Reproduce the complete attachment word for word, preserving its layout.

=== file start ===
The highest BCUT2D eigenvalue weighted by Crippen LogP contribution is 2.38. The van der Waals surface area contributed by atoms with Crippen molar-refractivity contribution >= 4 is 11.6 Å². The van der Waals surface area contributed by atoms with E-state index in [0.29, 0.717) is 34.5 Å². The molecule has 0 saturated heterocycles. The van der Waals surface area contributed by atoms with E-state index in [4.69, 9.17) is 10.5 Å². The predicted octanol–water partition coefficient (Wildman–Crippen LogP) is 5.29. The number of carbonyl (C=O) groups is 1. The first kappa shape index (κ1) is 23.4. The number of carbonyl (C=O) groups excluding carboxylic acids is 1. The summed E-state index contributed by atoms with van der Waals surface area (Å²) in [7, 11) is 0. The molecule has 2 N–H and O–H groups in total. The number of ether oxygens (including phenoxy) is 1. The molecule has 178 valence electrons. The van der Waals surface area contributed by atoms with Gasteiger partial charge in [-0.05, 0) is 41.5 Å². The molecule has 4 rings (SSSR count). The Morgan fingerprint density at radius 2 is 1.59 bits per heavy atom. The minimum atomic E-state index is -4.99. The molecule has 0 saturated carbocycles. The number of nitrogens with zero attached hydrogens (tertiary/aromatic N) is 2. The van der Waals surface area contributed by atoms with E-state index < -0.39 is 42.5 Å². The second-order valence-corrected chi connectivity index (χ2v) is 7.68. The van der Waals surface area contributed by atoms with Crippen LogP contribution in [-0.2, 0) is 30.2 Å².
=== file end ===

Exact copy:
The highest BCUT2D eigenvalue weighted by Crippen LogP contribution is 2.38. The van der Waals surface area contributed by atoms with Crippen molar-refractivity contribution >= 4 is 11.6 Å². The van der Waals surface area contributed by atoms with E-state index in [0.29, 0.717) is 34.5 Å². The molecule has 0 saturated heterocycles. The van der Waals surface area contributed by atoms with E-state index in [4.69, 9.17) is 10.5 Å². The predicted octanol–water partition coefficient (Wildman–Crippen LogP) is 5.29. The number of carbonyl (C=O) groups is 1. The first kappa shape index (κ1) is 23.4. The number of carbonyl (C=O) groups excluding carboxylic acids is 1. The summed E-state index contributed by atoms with van der Waals surface area (Å²) in [7, 11) is 0. The molecule has 2 N–H and O–H groups in total. The number of ether oxygens (including phenoxy) is 1. The molecule has 178 valence electrons. The van der Waals surface area contributed by atoms with Gasteiger partial charge in [-0.05, 0) is 41.5 Å². The molecule has 4 rings (SSSR count). The Morgan fingerprint density at radius 2 is 1.59 bits per heavy atom. The minimum atomic E-state index is -4.99. The molecule has 0 saturated carbocycles. The number of nitrogens with zero attached hydrogens (tertiary/aromatic N) is 2. The van der Waals surface area contributed by atoms with E-state index < -0.39 is 42.5 Å². The second-order valence-corrected chi connectivity index (χ2v) is 7.68. The van der Waals surface area contributed by atoms with Crippen LogP contribution in [-0.2, 0) is 30.2 Å².